Topic: Media Research Center
The Media Research Center finds a way to take the side of yet another right-wing extremist while bashing one of the most respected civil rights groups in the country. Alexander Hall writes in a Sept. 11 post:
The most popular YouTuber on the platform is attempting to gain favor with the organization that wrote no company “has any obligation to support his wide dissemination of hate speech.”
PewDiePie, whose real name is Felix Kjellberg, announced on September 10 that he will donate $50,000 to the Anti-Defamation League. Because of his previous dust-up with the ADL, subscribers and fans are skeptical.
PewDiePie posted to Twitter that while media hitjobs against his politically-incorrect humor have not intimidated him in the past, “after the Christ Church[sic] travesty a few months ago, my own clash with MSM was manipulated as a tool for destruction,” which in turn made him “[feel] responsibility to make changes.” PewDiePie wrote that he while “making a donation to the ADL doesn’t make sense to everyone, especially since they’ve outright spoken against me,” but even so he added “I think it’s important, this just isn’t my fight anymore.
PewDiePie, while vague about his own genuine political beliefs, would sometimes indulge in offensive or absurd imagery purely for shock value. PewDiePie previously had a joint venture he established with Disney-owned Maker Studios in 2014. Disney, seeing his shock value humor as beyond the pale “severed ties with him” which in turn caused ADL CEO Jonathan Greenblatt to congratulate Disney for the move.
Note that Hall is curiously vague about exactly that "dust-up" was about -- or even what that "shock value humor" was that got him booted from Disney. Usually when people have "dust-ups" with the ADL, it's because they were acting in an anti-Semitic way. The Washington Post summed it up:
Kjellberg came under fire in 2017 after the Wall Street Journal reported on nine inflammatory videos that, with a combined 23 million views, included content seen as insensitive, racist and anti-Semitic. In one, two men laughed as they held a sign that said, “Death to all Jews.” In another, a man dressed as Jesus said, “Hitler did absolutely nothing wrong,” and in another, Kjellberg threw out the “Sieg Heil” Nazi salute during a mock video. A neo-Nazi website, the Daily Stormer, endorsed his videos. Whether Kjellberg intended to be racist or was kidding, they wrote, “The effect is the same; it normalizes Nazism, and marginalizes our enemies,” as the New York Times reported.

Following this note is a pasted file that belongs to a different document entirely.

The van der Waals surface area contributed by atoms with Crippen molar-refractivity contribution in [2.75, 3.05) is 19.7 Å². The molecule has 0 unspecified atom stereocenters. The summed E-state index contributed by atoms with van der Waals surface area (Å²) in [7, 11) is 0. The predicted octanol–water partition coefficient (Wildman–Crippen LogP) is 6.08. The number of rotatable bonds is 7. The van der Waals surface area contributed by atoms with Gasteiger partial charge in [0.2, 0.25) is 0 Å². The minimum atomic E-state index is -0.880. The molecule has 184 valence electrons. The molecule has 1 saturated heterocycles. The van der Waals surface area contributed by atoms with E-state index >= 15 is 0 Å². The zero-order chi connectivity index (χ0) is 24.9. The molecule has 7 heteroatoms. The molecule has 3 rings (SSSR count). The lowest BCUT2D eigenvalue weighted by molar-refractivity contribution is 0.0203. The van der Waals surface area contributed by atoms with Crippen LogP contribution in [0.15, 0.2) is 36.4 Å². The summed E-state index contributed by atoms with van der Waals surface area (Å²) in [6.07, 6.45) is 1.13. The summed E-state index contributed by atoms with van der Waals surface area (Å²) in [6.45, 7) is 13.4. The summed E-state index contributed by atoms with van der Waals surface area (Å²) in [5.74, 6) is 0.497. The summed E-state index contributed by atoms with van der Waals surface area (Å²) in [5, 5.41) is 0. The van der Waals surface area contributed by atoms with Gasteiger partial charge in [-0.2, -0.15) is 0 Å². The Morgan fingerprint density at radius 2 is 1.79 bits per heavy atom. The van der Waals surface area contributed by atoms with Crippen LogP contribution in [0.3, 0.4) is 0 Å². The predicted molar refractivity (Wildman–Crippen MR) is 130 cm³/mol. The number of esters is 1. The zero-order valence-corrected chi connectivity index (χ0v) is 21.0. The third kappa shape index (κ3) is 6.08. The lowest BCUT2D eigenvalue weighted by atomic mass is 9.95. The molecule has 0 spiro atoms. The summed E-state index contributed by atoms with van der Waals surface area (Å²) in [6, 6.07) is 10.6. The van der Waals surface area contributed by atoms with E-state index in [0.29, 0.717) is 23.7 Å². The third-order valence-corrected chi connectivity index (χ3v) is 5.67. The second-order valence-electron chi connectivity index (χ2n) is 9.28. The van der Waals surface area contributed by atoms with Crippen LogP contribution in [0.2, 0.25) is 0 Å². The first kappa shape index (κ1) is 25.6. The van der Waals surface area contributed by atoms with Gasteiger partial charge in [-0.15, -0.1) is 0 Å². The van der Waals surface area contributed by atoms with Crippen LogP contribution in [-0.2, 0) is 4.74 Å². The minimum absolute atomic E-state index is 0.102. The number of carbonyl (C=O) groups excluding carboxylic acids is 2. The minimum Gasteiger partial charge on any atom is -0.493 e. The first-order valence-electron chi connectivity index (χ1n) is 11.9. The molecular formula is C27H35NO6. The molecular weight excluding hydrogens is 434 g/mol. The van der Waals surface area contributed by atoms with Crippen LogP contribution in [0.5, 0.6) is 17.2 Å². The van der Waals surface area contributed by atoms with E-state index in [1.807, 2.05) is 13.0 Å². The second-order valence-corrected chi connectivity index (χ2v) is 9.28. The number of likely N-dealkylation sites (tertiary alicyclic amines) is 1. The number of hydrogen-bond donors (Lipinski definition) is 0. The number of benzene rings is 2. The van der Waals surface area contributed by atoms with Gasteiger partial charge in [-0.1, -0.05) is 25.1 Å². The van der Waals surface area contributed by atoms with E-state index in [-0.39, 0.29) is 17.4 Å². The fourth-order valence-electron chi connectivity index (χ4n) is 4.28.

Hall also curiously failed to explain PewDiePie's reference to the "Christ Church travesty." That's because the perpetrator of the mosque massacre in Christchurch, New Zealand, said "Remember, lads, subscribe to PewDiePie" during his livestream of the massacre. (It was a reference to a campaign among PewDiePie's followers to boost his subscriptions to keep him the most popular YouTuber.)
Hall then went on a tirade against the ADL and Grenblatt, repeating a National Review claim that the ADL has been led "off a partisan cliff" under Greenblatt.
The next day, Hall cheered when PewDiePie reneged on his pledge to give money to the ADL due to backlash from his followers, which he thinks is a good thing:
Many fans were dismayed when PewDiePie, YouTube’s biggest individual creator, planned to donate to the censorious ADL. Today he has recanted after the backlash and says he will instead donate his money elsewhere.
Yesterday PewDiePie, whose real name is Felix Kjellberg, appeared to pledge $50,000 to the ADL, an organization that attacked him and has famously put out hit lists of politically-incorrect YouTubers worthy of deplatforming.
Today he uploaded a new video saying he has reconsidered the pledge, and claimed that while he wanted to act as a responsible creator, he “didn’t know a lot of things that surfaced throughout this whole thing about the charity.” He added that “these are things I would have known myself if I had just taken my time.”
Again, Hall was silent on the offensive content of PewDiePie's videos -- which means that Hall has spent much more space attacking the ADL for criticizing PewDiePie's offensive content than telling his readers exactly what that content was.
Apparently, if you're a conservative or even appear to be one, you can get away with "offensive" content for "shock value humor" as far as the MRC is concerned.